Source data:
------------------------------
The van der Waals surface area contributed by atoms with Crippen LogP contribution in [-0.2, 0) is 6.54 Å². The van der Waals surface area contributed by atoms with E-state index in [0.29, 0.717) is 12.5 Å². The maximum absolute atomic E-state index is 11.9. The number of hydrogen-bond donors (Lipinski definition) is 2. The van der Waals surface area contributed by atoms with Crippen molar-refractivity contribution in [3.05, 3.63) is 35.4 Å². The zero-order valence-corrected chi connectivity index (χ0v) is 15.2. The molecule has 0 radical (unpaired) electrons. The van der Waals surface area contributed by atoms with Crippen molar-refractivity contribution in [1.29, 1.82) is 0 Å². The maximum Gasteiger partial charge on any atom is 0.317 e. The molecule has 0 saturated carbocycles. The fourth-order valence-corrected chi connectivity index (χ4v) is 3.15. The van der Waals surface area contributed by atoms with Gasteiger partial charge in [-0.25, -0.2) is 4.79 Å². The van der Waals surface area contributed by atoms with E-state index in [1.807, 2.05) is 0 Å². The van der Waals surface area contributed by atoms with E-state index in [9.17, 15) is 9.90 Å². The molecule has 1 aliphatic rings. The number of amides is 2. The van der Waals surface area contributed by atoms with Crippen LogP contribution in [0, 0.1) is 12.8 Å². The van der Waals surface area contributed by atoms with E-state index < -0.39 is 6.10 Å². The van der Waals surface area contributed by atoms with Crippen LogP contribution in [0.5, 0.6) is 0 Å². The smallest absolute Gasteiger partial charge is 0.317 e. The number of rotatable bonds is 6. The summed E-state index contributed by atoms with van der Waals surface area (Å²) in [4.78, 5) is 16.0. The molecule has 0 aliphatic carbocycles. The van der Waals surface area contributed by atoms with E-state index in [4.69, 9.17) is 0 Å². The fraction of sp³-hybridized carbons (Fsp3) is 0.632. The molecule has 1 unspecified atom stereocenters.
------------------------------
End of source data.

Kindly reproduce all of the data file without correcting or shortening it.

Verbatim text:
The van der Waals surface area contributed by atoms with Crippen LogP contribution in [-0.2, 0) is 6.54 Å². The van der Waals surface area contributed by atoms with E-state index in [0.29, 0.717) is 12.5 Å². The maximum absolute atomic E-state index is 11.9. The number of hydrogen-bond donors (Lipinski definition) is 2. The van der Waals surface area contributed by atoms with Crippen molar-refractivity contribution in [3.05, 3.63) is 35.4 Å². The zero-order valence-corrected chi connectivity index (χ0v) is 15.2. The molecule has 0 radical (unpaired) electrons. The van der Waals surface area contributed by atoms with Crippen molar-refractivity contribution in [1.29, 1.82) is 0 Å². The maximum Gasteiger partial charge on any atom is 0.317 e. The molecule has 0 saturated carbocycles. The fourth-order valence-corrected chi connectivity index (χ4v) is 3.15. The van der Waals surface area contributed by atoms with Gasteiger partial charge in [-0.25, -0.2) is 4.79 Å². The van der Waals surface area contributed by atoms with E-state index in [1.807, 2.05) is 0 Å². The van der Waals surface area contributed by atoms with E-state index in [9.17, 15) is 9.90 Å². The molecule has 1 aliphatic rings. The number of amides is 2. The van der Waals surface area contributed by atoms with Crippen LogP contribution in [0, 0.1) is 12.8 Å². The van der Waals surface area contributed by atoms with E-state index < -0.39 is 6.10 Å². The van der Waals surface area contributed by atoms with Crippen LogP contribution in [0.5, 0.6) is 0 Å². The smallest absolute Gasteiger partial charge is 0.317 e. The number of rotatable bonds is 6. The summed E-state index contributed by atoms with van der Waals surface area (Å²) in [4.78, 5) is 16.0. The molecule has 0 aliphatic carbocycles. The van der Waals surface area contributed by atoms with E-state index in [4.69, 9.17) is 0 Å². The fraction of sp³-hybridized carbons (Fsp3) is 0.632. The molecule has 1 unspecified atom stereocenters.